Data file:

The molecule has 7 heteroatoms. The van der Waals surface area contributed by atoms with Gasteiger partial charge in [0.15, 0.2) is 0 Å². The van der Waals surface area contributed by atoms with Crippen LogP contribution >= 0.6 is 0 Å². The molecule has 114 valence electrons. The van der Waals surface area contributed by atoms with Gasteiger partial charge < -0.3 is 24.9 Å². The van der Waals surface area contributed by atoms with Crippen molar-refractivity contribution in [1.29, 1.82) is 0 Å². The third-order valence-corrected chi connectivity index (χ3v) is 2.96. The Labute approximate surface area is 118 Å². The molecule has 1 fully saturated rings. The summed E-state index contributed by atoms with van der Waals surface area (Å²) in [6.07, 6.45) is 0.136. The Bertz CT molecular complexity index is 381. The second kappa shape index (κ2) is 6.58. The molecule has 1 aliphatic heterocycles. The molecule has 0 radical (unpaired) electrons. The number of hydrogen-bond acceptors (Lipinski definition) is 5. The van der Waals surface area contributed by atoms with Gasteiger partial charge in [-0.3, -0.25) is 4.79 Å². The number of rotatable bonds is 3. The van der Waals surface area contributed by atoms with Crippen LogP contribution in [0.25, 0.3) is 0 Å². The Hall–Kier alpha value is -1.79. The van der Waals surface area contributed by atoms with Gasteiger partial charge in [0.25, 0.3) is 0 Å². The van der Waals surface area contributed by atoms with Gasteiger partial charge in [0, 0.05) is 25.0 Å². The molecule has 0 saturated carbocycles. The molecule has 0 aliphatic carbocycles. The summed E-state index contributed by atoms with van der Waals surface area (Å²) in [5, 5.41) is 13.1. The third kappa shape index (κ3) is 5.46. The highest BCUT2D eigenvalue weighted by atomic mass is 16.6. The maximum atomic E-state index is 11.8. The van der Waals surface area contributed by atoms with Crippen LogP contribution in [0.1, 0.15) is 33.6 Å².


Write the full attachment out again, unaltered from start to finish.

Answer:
The molecule has 7 heteroatoms. The van der Waals surface area contributed by atoms with Gasteiger partial charge in [0.15, 0.2) is 0 Å². The van der Waals surface area contributed by atoms with Crippen LogP contribution >= 0.6 is 0 Å². The molecule has 114 valence electrons. The van der Waals surface area contributed by atoms with Gasteiger partial charge < -0.3 is 24.9 Å². The van der Waals surface area contributed by atoms with Crippen molar-refractivity contribution in [1.29, 1.82) is 0 Å². The third-order valence-corrected chi connectivity index (χ3v) is 2.96. The Labute approximate surface area is 118 Å². The molecule has 1 fully saturated rings. The summed E-state index contributed by atoms with van der Waals surface area (Å²) in [6.07, 6.45) is 0.136. The Bertz CT molecular complexity index is 381. The second kappa shape index (κ2) is 6.58. The molecule has 1 aliphatic heterocycles. The molecule has 0 radical (unpaired) electrons. The number of hydrogen-bond acceptors (Lipinski definition) is 5. The van der Waals surface area contributed by atoms with Gasteiger partial charge in [-0.3, -0.25) is 4.79 Å². The number of rotatable bonds is 3. The van der Waals surface area contributed by atoms with Crippen LogP contribution in [0.25, 0.3) is 0 Å². The Hall–Kier alpha value is -1.79. The van der Waals surface area contributed by atoms with Gasteiger partial charge in [0.25, 0.3) is 0 Å². The van der Waals surface area contributed by atoms with Gasteiger partial charge in [0, 0.05) is 25.0 Å². The molecule has 0 saturated carbocycles. The molecule has 0 aliphatic carbocycles. The summed E-state index contributed by atoms with van der Waals surface area (Å²) in [5, 5.41) is 13.1. The third kappa shape index (κ3) is 5.46. The highest BCUT2D eigenvalue weighted by atomic mass is 16.6. The maximum atomic E-state index is 11.8. The van der Waals surface area contributed by atoms with Crippen LogP contribution in [0.1, 0.15) is 33.6 Å².